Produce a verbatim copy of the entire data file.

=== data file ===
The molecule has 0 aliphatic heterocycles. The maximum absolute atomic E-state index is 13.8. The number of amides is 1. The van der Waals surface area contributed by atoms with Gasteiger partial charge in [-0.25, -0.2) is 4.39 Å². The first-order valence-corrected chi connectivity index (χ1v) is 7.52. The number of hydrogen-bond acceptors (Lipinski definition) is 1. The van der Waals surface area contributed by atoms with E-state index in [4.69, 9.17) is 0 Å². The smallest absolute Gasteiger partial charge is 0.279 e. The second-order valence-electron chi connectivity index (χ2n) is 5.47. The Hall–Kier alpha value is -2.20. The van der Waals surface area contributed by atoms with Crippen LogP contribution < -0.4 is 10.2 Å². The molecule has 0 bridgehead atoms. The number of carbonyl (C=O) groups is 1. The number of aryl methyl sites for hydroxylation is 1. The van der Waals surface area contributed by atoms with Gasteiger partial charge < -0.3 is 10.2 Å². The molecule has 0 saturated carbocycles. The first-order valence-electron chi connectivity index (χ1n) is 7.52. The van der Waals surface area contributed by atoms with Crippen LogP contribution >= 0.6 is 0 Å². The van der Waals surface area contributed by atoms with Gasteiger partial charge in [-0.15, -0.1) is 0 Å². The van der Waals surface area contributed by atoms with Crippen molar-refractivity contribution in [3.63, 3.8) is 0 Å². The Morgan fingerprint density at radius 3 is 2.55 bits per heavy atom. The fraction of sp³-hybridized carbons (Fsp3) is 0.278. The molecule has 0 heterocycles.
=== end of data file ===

The molecule has 0 aliphatic heterocycles. The maximum absolute atomic E-state index is 13.8. The number of amides is 1. The van der Waals surface area contributed by atoms with Gasteiger partial charge in [-0.25, -0.2) is 4.39 Å². The first-order valence-corrected chi connectivity index (χ1v) is 7.52. The number of hydrogen-bond acceptors (Lipinski definition) is 1. The van der Waals surface area contributed by atoms with E-state index in [4.69, 9.17) is 0 Å². The smallest absolute Gasteiger partial charge is 0.279 e. The second-order valence-electron chi connectivity index (χ2n) is 5.47. The Hall–Kier alpha value is -2.20. The van der Waals surface area contributed by atoms with Crippen LogP contribution < -0.4 is 10.2 Å². The molecule has 0 bridgehead atoms. The number of carbonyl (C=O) groups is 1. The number of aryl methyl sites for hydroxylation is 1. The van der Waals surface area contributed by atoms with Gasteiger partial charge < -0.3 is 10.2 Å². The molecule has 0 saturated carbocycles. The first-order valence-electron chi connectivity index (χ1n) is 7.52. The van der Waals surface area contributed by atoms with Crippen LogP contribution >= 0.6 is 0 Å². The van der Waals surface area contributed by atoms with Gasteiger partial charge in [-0.15, -0.1) is 0 Å². The van der Waals surface area contributed by atoms with Crippen molar-refractivity contribution in [3.63, 3.8) is 0 Å². The Morgan fingerprint density at radius 3 is 2.55 bits per heavy atom. The fraction of sp³-hybridized carbons (Fsp3) is 0.278. The molecule has 0 heterocycles.